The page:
In the other corridors where the administration plans to spend money—such as Charlotte to Raleigh and Chicago to St. Louis—projected train speeds won't be much faster than what the fastest trains in the 1930s were able to do. Some trains then topped 80 mph. As a result, car trips will normally be as fast door to door, and they will be far less costly than taking the train and then renting a car.
There is no need to subsidize intercity travel. Flyers pay for virtually all of the costs of running the airline system, including airports and air traffic control. Gasoline taxes and highway tolls built and maintain intercity roadways, and they also support mass transit with $10 billion in subsidies annually. Intercity buses require no taxpayer funds.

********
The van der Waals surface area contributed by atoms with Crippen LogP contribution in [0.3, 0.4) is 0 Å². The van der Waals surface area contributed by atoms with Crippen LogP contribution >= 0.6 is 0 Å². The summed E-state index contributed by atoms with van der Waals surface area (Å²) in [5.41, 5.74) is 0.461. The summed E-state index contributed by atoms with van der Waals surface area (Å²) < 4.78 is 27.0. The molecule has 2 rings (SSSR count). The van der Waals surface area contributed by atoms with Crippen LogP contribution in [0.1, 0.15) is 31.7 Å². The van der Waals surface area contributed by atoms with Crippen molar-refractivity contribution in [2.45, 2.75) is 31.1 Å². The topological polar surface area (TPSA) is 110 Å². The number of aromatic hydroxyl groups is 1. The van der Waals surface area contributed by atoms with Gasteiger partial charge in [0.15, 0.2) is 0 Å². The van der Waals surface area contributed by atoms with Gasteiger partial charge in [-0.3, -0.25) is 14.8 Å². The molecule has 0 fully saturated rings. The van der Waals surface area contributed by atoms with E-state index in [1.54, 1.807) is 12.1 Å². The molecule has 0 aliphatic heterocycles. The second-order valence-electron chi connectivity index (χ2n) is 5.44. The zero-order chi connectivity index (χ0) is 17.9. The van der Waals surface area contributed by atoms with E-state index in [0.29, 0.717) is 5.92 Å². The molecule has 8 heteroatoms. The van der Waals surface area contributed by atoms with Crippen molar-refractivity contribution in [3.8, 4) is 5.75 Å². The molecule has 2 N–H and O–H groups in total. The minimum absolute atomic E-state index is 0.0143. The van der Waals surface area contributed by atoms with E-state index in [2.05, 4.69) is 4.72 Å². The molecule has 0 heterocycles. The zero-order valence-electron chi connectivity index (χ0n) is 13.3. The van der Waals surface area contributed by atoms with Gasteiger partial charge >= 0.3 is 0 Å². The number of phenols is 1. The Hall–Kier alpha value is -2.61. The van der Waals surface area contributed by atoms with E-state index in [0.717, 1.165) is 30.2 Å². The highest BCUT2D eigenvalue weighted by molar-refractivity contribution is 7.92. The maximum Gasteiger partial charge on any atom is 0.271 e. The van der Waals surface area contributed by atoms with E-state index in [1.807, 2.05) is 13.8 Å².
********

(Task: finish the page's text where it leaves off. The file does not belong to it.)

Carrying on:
Only rail requires heavy subsidies. At the end of the day, the great danger is that true high-speed rail could cost taxpayers even more than the tens of billions in subsidies that have been paid to Amtrak since the 1970s.
Mr. Obama said in Tampa last week that we are "falling behind" other countries in high-speed rail. With a record budget deficit, it makes sense to fall behind in spending on high-speed rail that we don't need with money we don't have.
Monday, February 1, 2010
Wendell Cox writes in the WSJ about the runaway subsidy train [emphasis added]: